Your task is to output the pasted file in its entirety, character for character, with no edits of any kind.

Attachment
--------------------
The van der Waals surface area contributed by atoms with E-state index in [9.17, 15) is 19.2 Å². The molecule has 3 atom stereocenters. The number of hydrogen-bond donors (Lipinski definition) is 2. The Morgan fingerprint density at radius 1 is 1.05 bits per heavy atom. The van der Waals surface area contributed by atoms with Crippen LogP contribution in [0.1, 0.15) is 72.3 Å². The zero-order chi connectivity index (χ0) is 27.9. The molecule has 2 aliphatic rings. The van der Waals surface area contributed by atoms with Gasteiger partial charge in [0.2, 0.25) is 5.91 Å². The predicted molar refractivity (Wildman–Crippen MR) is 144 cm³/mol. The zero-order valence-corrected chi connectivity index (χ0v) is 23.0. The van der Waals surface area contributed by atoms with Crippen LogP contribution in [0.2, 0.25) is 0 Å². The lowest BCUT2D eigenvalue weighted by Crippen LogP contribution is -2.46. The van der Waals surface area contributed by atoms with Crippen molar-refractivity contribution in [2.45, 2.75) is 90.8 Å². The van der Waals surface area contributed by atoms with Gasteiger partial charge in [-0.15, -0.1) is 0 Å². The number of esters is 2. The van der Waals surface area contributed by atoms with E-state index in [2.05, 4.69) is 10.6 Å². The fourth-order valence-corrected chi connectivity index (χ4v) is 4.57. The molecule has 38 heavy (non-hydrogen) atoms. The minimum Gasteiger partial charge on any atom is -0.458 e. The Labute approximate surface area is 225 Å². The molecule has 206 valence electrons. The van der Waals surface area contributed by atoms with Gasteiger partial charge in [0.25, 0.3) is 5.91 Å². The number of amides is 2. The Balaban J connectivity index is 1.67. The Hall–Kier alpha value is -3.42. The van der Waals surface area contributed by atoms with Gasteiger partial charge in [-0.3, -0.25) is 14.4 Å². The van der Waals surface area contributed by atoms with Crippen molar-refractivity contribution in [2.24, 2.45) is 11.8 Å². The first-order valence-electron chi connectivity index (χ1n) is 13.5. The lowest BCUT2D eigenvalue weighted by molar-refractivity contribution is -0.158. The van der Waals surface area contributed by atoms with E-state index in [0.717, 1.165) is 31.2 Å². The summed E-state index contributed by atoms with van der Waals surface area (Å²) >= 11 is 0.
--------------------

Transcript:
The van der Waals surface area contributed by atoms with E-state index in [9.17, 15) is 19.2 Å². The molecule has 3 atom stereocenters. The number of hydrogen-bond donors (Lipinski definition) is 2. The Morgan fingerprint density at radius 1 is 1.05 bits per heavy atom. The van der Waals surface area contributed by atoms with Crippen LogP contribution in [0.1, 0.15) is 72.3 Å². The zero-order chi connectivity index (χ0) is 27.9. The molecule has 2 aliphatic rings. The van der Waals surface area contributed by atoms with Gasteiger partial charge in [0.2, 0.25) is 5.91 Å². The predicted molar refractivity (Wildman–Crippen MR) is 144 cm³/mol. The zero-order valence-corrected chi connectivity index (χ0v) is 23.0. The van der Waals surface area contributed by atoms with Crippen LogP contribution in [0.2, 0.25) is 0 Å². The lowest BCUT2D eigenvalue weighted by Crippen LogP contribution is -2.46. The van der Waals surface area contributed by atoms with Crippen molar-refractivity contribution in [2.45, 2.75) is 90.8 Å². The van der Waals surface area contributed by atoms with Gasteiger partial charge in [-0.15, -0.1) is 0 Å². The number of esters is 2. The van der Waals surface area contributed by atoms with E-state index in [2.05, 4.69) is 10.6 Å². The fourth-order valence-corrected chi connectivity index (χ4v) is 4.57. The molecule has 38 heavy (non-hydrogen) atoms. The minimum Gasteiger partial charge on any atom is -0.458 e. The Labute approximate surface area is 225 Å². The molecule has 206 valence electrons. The van der Waals surface area contributed by atoms with Gasteiger partial charge in [0.25, 0.3) is 5.91 Å². The number of amides is 2. The Balaban J connectivity index is 1.67. The Hall–Kier alpha value is -3.42. The van der Waals surface area contributed by atoms with Gasteiger partial charge in [-0.3, -0.25) is 14.4 Å². The van der Waals surface area contributed by atoms with Crippen molar-refractivity contribution in [2.24, 2.45) is 11.8 Å². The first-order valence-electron chi connectivity index (χ1n) is 13.5. The lowest BCUT2D eigenvalue weighted by molar-refractivity contribution is -0.158. The van der Waals surface area contributed by atoms with E-state index in [0.717, 1.165) is 31.2 Å². The summed E-state index contributed by atoms with van der Waals surface area (Å²) >= 11 is 0.